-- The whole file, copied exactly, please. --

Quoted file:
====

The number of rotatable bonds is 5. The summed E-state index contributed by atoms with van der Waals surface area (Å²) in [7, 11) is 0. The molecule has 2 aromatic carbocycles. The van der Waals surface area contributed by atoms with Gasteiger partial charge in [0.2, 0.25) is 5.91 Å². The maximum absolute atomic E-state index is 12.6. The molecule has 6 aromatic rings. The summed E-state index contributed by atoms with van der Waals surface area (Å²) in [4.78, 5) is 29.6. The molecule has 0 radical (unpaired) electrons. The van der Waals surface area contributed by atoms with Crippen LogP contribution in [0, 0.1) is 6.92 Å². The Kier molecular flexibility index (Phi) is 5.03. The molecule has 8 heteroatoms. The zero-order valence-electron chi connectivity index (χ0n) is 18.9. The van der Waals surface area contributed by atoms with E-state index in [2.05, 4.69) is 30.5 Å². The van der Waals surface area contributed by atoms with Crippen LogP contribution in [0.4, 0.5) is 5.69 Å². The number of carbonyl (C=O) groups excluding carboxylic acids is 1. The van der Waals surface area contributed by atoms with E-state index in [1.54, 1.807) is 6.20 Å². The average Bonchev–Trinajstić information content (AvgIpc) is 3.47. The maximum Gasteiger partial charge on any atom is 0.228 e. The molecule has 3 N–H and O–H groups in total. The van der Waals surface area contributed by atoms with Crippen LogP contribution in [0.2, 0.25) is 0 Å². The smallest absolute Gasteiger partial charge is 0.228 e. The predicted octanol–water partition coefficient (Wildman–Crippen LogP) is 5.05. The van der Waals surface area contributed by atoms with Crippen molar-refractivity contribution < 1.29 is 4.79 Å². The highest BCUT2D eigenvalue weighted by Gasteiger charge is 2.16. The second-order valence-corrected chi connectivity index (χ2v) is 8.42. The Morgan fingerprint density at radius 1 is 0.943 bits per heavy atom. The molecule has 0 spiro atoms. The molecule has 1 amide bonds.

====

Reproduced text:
The number of rotatable bonds is 5. The summed E-state index contributed by atoms with van der Waals surface area (Å²) in [7, 11) is 0. The molecule has 2 aromatic carbocycles. The van der Waals surface area contributed by atoms with Gasteiger partial charge in [0.2, 0.25) is 5.91 Å². The maximum absolute atomic E-state index is 12.6. The molecule has 6 aromatic rings. The summed E-state index contributed by atoms with van der Waals surface area (Å²) in [4.78, 5) is 29.6. The molecule has 0 radical (unpaired) electrons. The van der Waals surface area contributed by atoms with Crippen LogP contribution in [0, 0.1) is 6.92 Å². The Kier molecular flexibility index (Phi) is 5.03. The molecule has 8 heteroatoms. The zero-order valence-electron chi connectivity index (χ0n) is 18.9. The van der Waals surface area contributed by atoms with E-state index in [2.05, 4.69) is 30.5 Å². The van der Waals surface area contributed by atoms with Crippen LogP contribution in [0.4, 0.5) is 5.69 Å². The number of carbonyl (C=O) groups excluding carboxylic acids is 1. The van der Waals surface area contributed by atoms with E-state index in [1.54, 1.807) is 6.20 Å². The average Bonchev–Trinajstić information content (AvgIpc) is 3.47. The maximum Gasteiger partial charge on any atom is 0.228 e. The molecule has 3 N–H and O–H groups in total. The van der Waals surface area contributed by atoms with Crippen LogP contribution in [0.2, 0.25) is 0 Å². The smallest absolute Gasteiger partial charge is 0.228 e. The predicted octanol–water partition coefficient (Wildman–Crippen LogP) is 5.05. The van der Waals surface area contributed by atoms with Crippen molar-refractivity contribution < 1.29 is 4.79 Å². The highest BCUT2D eigenvalue weighted by Gasteiger charge is 2.16. The second-order valence-corrected chi connectivity index (χ2v) is 8.42. The Morgan fingerprint density at radius 1 is 0.943 bits per heavy atom. The molecule has 0 spiro atoms. The molecule has 1 amide bonds.